We hear a lot about the gender pay gap.
We know that when it comes to paying women fairly, Australia ranks 36th in the world. We know that at the current rate of change, women will have to wait until 2133 to receive equal pay.
We know that women are underrepresented in board rooms and in cabinet.
But what we don’t hear about enough is what this inequality looks like at a grass roots level.
For women who work in trades, inequality is the absence of a female toilet in your workplace. Inequality is having to wear a uniform that doesn’t fit. Inequality is sexual harassment, and the absence of effective policies to deal with it.
Inequality is being a female in a career so profoundly male-dominated that you seem innately out of place.
Most of us, regardless of how progressive our ideas about gender are, would take notice of the presence of a female plumber, female construction worker, or a female automotive engineer. Not because we would doubt their skills, but simply because they’re so rare.
And the appearance of a woman in a construction vest is statistically unusual.
Less than 10% of applicants for trade apprentices are women. But it’s curious that in 2016, a time when we are so adamant on telling girls they can do anything, learning a non-traditional trade still doesn’t feature as a prospect.
There are a number of reasons for this. First, there’s a lack of opportunity for girls to take technical or trade subjects at school, and they’re not encouraged to undertake school based apprenticeships.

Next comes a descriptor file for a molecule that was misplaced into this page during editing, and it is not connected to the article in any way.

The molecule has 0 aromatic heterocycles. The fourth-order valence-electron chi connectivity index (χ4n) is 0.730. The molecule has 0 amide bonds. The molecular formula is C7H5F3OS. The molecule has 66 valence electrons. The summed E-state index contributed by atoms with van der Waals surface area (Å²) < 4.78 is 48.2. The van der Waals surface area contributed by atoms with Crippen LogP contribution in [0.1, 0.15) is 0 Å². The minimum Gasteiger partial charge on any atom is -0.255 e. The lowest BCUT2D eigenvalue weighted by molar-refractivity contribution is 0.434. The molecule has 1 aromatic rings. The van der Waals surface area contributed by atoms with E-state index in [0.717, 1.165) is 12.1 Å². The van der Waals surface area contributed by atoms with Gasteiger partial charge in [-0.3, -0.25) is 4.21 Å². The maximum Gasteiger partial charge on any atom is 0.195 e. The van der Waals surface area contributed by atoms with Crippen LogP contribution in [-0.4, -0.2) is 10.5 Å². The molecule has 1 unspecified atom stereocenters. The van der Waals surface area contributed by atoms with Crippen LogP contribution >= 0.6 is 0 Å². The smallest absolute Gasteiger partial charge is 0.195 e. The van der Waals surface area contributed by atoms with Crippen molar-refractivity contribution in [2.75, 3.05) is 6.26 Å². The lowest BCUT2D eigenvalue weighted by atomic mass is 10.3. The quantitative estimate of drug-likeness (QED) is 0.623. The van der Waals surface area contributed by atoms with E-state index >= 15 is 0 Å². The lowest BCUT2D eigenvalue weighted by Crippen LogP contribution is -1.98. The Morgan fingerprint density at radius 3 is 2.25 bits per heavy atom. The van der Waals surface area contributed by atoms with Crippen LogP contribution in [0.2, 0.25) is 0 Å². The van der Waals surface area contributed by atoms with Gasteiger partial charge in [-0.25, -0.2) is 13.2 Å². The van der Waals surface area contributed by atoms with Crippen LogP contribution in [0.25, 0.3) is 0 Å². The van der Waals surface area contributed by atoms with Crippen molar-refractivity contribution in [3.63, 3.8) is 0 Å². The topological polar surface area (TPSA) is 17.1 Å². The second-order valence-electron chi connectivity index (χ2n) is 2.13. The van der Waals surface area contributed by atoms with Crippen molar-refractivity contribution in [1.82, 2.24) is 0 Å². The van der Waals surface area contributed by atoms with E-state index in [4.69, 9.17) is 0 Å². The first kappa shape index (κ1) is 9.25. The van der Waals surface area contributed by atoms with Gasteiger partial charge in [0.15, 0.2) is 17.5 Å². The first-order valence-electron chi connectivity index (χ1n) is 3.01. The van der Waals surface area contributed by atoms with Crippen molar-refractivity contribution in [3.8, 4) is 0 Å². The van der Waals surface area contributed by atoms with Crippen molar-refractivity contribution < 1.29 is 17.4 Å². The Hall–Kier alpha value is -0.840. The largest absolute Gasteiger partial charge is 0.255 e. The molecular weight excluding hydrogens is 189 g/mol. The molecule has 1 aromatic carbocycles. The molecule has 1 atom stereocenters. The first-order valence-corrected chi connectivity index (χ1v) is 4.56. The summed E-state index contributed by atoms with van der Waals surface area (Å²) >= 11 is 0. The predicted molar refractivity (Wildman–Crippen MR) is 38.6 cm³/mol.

Then there’s the “dirty” image of trades, which is culturally perceived as “unfeminine”. Thus, parents are far more likely to encourage their daughters to choose hairdressing, nursing or childcare over mining or motor mechanics.
But even women who do choose to take up a trade apprenticeship face significant barriers.
As a result, the rates of drop-out for female apprentices are disproportionately high. So in NSW we have women who want to take up a trade, but ultimately leave, because the issues in their workplace seem insurmountable.
Watch the Hon. Pru Howard (former Minister for Women) discuss women in trades. Post continues after video.
This needs to change. Our young women deserve better than this.
A research report entitled ‘Ducks on the Pond’ published late last year, outlines the hardships experienced by women in NSW who take up trade apprenticeships.
The report said that there are two critical reasons why women are dropping out prematurely. The first is practical, and the second is cultural.